As part of our interview blog series at Jersey Watch, we had the privilege to connect with Rishi Lal from the Canadian Hockey League (CHL) to get an international perspective on sponsorship, brand activation and where the future is heading with properties like the CHL.
Describe your current role with the CHL?
I’m currently the National Director of Brand Partnerships with the CHL. My job is to help national and regional brands leverage our almost 10 million fans across 60 teams/communities across Canada and the USA.
Why do brands and businesses choose to partner with the CHL?
Great question, it really boils down to brands truly wanting to be connected with our clubs and fan base at the local. grassroots level. Our clubs are so ingrained within our communities that brands can share in this passion to accomplish a number of their business and community objectives.
What sponsorship assets are most sought after by clients?
The traditional “off the shelf” assets like rinkboards, TV Timeout activities and national commercials are still in high demand, but what we’re finding now is a lot of brands want us to come back to them with fresh ideas that are distinctly ownable to them. As many in the industry can attest, many of our leagues and teams have a tremendous amount of sponsor clutter and forward thinking brands are always on the look out for unique and engaging ways to connect with their fan base. If we can provide this to them, it becomes not so much about presenting a proposal, as much as its presenting a valid business case, which makes buy-in from the brand much easier.
What we’ve found that works is associating brands with content that our fans are already passionate about. By associating them with this content, we can not only guarantee positive engagement but also a lift in brand opinion as well, which, in my mind, is more important then tallying impressions as a metric for success.
Do you have any philosophies to share on sponsorship ROI and ways you measure value for your clients?
Each brand is so different in how they measure success in a partnership that I’d be doing a disservice to name one or two. However, I do believe it is absolutely imperative to map out, at the beginning, of a partnership what success looks like, whatever that may be. This gives the property and league a clear path to how they will be evaluated and allows them to refine and optimize as needed during the partnership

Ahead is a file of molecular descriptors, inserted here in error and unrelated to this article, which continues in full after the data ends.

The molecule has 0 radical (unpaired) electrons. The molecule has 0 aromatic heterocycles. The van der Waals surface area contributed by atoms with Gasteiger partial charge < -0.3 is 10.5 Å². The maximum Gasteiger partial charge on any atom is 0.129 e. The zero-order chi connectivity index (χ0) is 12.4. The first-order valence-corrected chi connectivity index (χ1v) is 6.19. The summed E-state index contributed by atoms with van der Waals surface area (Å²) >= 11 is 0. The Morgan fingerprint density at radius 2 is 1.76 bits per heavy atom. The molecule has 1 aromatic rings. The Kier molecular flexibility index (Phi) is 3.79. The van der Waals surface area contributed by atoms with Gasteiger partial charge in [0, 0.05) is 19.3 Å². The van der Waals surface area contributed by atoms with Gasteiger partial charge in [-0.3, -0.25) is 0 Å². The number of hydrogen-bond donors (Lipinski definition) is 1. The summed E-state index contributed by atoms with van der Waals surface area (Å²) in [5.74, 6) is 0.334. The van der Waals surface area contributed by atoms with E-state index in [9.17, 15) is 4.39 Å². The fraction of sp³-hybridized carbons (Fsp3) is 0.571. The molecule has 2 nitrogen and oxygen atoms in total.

Can you describe one of your more unique sponsorship activation deals over the past few seasons?
To help one of our partners shift brand opinion, we created a “Guest Services” brand ambassador in each of our sponsored buildings to help provide enhanced service for our fans. We have never done this before so we are extremely excited to see the results for the upcoming season. For us, it boils down to listening to what our partners want and trying to find fun and engaging ways to act upon their needs.
How does the CHL work digital technology into sponsorships? Where do you see this going?
As a league that has four separate websites, digital is a huge part of what we do. Our sites account for over 200 million page views and our social numbers are excellent. Almost every package we put together has a robust digital component as it provides a direct link to our fans.
Does the CHL incorporate youth assets into their packages?
As a league that has such strong roots within the communities we play in, youth programs are absolutely key to what we do as a league. We sponsor a number of youth tournaments, we even help with selling regional partnerships for some of these events. Also, our players make regular appearances at local schools, help with local charities and work local tournaments.
Where do you see the future heading with sports sponsorship sales?
Ownable pieces of content or programming. We need to create programs that are tailor-made for brands so much so that they have to believe that they’ve found a marketing soul mate in our property that completely understands what they are trying to accomplish.